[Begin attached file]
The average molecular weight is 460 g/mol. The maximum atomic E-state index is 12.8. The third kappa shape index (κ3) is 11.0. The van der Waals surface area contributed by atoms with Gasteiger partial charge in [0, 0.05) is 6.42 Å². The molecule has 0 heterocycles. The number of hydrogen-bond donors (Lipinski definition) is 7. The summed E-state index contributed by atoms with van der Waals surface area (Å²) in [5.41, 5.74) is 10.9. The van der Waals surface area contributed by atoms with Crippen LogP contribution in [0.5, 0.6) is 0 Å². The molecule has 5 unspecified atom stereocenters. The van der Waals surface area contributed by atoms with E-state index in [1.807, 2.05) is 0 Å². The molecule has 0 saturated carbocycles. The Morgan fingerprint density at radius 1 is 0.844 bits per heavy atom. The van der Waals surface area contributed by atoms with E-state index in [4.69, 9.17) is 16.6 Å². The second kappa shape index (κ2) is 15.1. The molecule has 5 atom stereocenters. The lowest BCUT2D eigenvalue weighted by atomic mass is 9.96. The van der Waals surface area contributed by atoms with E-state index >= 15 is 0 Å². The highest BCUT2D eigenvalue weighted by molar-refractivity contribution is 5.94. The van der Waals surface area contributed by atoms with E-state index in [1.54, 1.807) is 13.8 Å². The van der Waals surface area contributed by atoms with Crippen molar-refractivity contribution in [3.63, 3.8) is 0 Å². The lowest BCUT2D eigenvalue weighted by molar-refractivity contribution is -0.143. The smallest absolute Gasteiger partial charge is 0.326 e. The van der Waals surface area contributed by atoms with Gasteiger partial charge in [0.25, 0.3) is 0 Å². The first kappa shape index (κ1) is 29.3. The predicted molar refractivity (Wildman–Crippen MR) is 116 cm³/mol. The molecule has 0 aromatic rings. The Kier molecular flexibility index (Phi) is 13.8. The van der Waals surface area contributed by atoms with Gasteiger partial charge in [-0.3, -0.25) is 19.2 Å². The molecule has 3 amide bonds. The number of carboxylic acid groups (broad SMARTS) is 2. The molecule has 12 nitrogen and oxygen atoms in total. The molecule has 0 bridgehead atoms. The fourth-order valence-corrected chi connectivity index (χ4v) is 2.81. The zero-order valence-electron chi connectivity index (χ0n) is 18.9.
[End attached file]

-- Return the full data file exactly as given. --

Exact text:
The average molecular weight is 460 g/mol. The maximum atomic E-state index is 12.8. The third kappa shape index (κ3) is 11.0. The van der Waals surface area contributed by atoms with Gasteiger partial charge in [0, 0.05) is 6.42 Å². The molecule has 0 heterocycles. The number of hydrogen-bond donors (Lipinski definition) is 7. The summed E-state index contributed by atoms with van der Waals surface area (Å²) in [5.41, 5.74) is 10.9. The van der Waals surface area contributed by atoms with Crippen LogP contribution in [0.5, 0.6) is 0 Å². The molecule has 5 unspecified atom stereocenters. The van der Waals surface area contributed by atoms with E-state index in [1.807, 2.05) is 0 Å². The molecule has 0 saturated carbocycles. The Morgan fingerprint density at radius 1 is 0.844 bits per heavy atom. The van der Waals surface area contributed by atoms with E-state index in [4.69, 9.17) is 16.6 Å². The second kappa shape index (κ2) is 15.1. The molecule has 5 atom stereocenters. The lowest BCUT2D eigenvalue weighted by atomic mass is 9.96. The van der Waals surface area contributed by atoms with E-state index >= 15 is 0 Å². The highest BCUT2D eigenvalue weighted by molar-refractivity contribution is 5.94. The van der Waals surface area contributed by atoms with E-state index in [1.54, 1.807) is 13.8 Å². The van der Waals surface area contributed by atoms with Crippen molar-refractivity contribution in [3.63, 3.8) is 0 Å². The lowest BCUT2D eigenvalue weighted by molar-refractivity contribution is -0.143. The smallest absolute Gasteiger partial charge is 0.326 e. The van der Waals surface area contributed by atoms with Gasteiger partial charge in [0.25, 0.3) is 0 Å². The first kappa shape index (κ1) is 29.3. The predicted molar refractivity (Wildman–Crippen MR) is 116 cm³/mol. The molecule has 0 aromatic rings. The Kier molecular flexibility index (Phi) is 13.8. The van der Waals surface area contributed by atoms with Gasteiger partial charge in [-0.3, -0.25) is 19.2 Å². The molecule has 3 amide bonds. The number of carboxylic acid groups (broad SMARTS) is 2. The molecule has 12 nitrogen and oxygen atoms in total. The molecule has 0 bridgehead atoms. The fourth-order valence-corrected chi connectivity index (χ4v) is 2.81. The zero-order valence-electron chi connectivity index (χ0n) is 18.9.